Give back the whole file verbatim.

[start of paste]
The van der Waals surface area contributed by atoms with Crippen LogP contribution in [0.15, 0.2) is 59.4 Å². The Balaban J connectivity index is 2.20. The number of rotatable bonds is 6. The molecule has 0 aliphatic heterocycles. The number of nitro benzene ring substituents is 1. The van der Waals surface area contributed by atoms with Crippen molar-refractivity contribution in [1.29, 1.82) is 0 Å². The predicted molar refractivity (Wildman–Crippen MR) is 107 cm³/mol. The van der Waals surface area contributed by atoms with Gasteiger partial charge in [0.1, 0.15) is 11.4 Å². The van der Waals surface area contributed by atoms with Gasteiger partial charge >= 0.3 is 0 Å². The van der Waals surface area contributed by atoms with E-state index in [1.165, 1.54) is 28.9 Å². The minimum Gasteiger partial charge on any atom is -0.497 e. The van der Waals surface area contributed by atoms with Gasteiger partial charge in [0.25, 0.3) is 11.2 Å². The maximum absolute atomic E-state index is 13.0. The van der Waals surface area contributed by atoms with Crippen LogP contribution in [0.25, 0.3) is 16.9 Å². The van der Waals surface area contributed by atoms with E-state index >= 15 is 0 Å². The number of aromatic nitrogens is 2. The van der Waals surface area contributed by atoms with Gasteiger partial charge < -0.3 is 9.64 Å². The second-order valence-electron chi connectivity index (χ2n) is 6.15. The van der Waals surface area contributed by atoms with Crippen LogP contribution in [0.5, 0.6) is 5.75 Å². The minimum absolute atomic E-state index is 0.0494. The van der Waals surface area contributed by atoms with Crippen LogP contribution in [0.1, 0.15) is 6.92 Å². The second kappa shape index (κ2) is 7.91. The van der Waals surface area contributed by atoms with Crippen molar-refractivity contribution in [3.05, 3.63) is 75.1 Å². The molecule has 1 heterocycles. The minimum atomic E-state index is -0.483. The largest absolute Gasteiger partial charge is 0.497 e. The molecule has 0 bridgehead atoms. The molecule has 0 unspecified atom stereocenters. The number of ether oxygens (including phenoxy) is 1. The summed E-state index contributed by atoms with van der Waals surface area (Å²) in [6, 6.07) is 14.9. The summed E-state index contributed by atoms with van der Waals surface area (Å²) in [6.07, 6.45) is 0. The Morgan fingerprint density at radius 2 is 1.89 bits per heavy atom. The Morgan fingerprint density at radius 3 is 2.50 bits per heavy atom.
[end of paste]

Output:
The van der Waals surface area contributed by atoms with Crippen LogP contribution in [0.15, 0.2) is 59.4 Å². The Balaban J connectivity index is 2.20. The number of rotatable bonds is 6. The molecule has 0 aliphatic heterocycles. The number of nitro benzene ring substituents is 1. The van der Waals surface area contributed by atoms with Crippen molar-refractivity contribution in [1.29, 1.82) is 0 Å². The predicted molar refractivity (Wildman–Crippen MR) is 107 cm³/mol. The van der Waals surface area contributed by atoms with Gasteiger partial charge in [0.1, 0.15) is 11.4 Å². The van der Waals surface area contributed by atoms with Gasteiger partial charge >= 0.3 is 0 Å². The van der Waals surface area contributed by atoms with E-state index in [1.165, 1.54) is 28.9 Å². The minimum Gasteiger partial charge on any atom is -0.497 e. The van der Waals surface area contributed by atoms with Gasteiger partial charge in [0.25, 0.3) is 11.2 Å². The maximum absolute atomic E-state index is 13.0. The van der Waals surface area contributed by atoms with Crippen LogP contribution in [0.25, 0.3) is 16.9 Å². The van der Waals surface area contributed by atoms with E-state index >= 15 is 0 Å². The number of aromatic nitrogens is 2. The van der Waals surface area contributed by atoms with Gasteiger partial charge < -0.3 is 9.64 Å². The second-order valence-electron chi connectivity index (χ2n) is 6.15. The van der Waals surface area contributed by atoms with Crippen LogP contribution in [0.5, 0.6) is 5.75 Å². The minimum absolute atomic E-state index is 0.0494. The van der Waals surface area contributed by atoms with Crippen LogP contribution in [0.1, 0.15) is 6.92 Å². The second kappa shape index (κ2) is 7.91. The van der Waals surface area contributed by atoms with Crippen molar-refractivity contribution in [3.05, 3.63) is 75.1 Å². The molecule has 1 heterocycles. The minimum atomic E-state index is -0.483. The largest absolute Gasteiger partial charge is 0.497 e. The molecule has 0 bridgehead atoms. The molecule has 0 unspecified atom stereocenters. The number of ether oxygens (including phenoxy) is 1. The summed E-state index contributed by atoms with van der Waals surface area (Å²) in [6, 6.07) is 14.9. The summed E-state index contributed by atoms with van der Waals surface area (Å²) in [6.07, 6.45) is 0. The Morgan fingerprint density at radius 2 is 1.89 bits per heavy atom. The Morgan fingerprint density at radius 3 is 2.50 bits per heavy atom.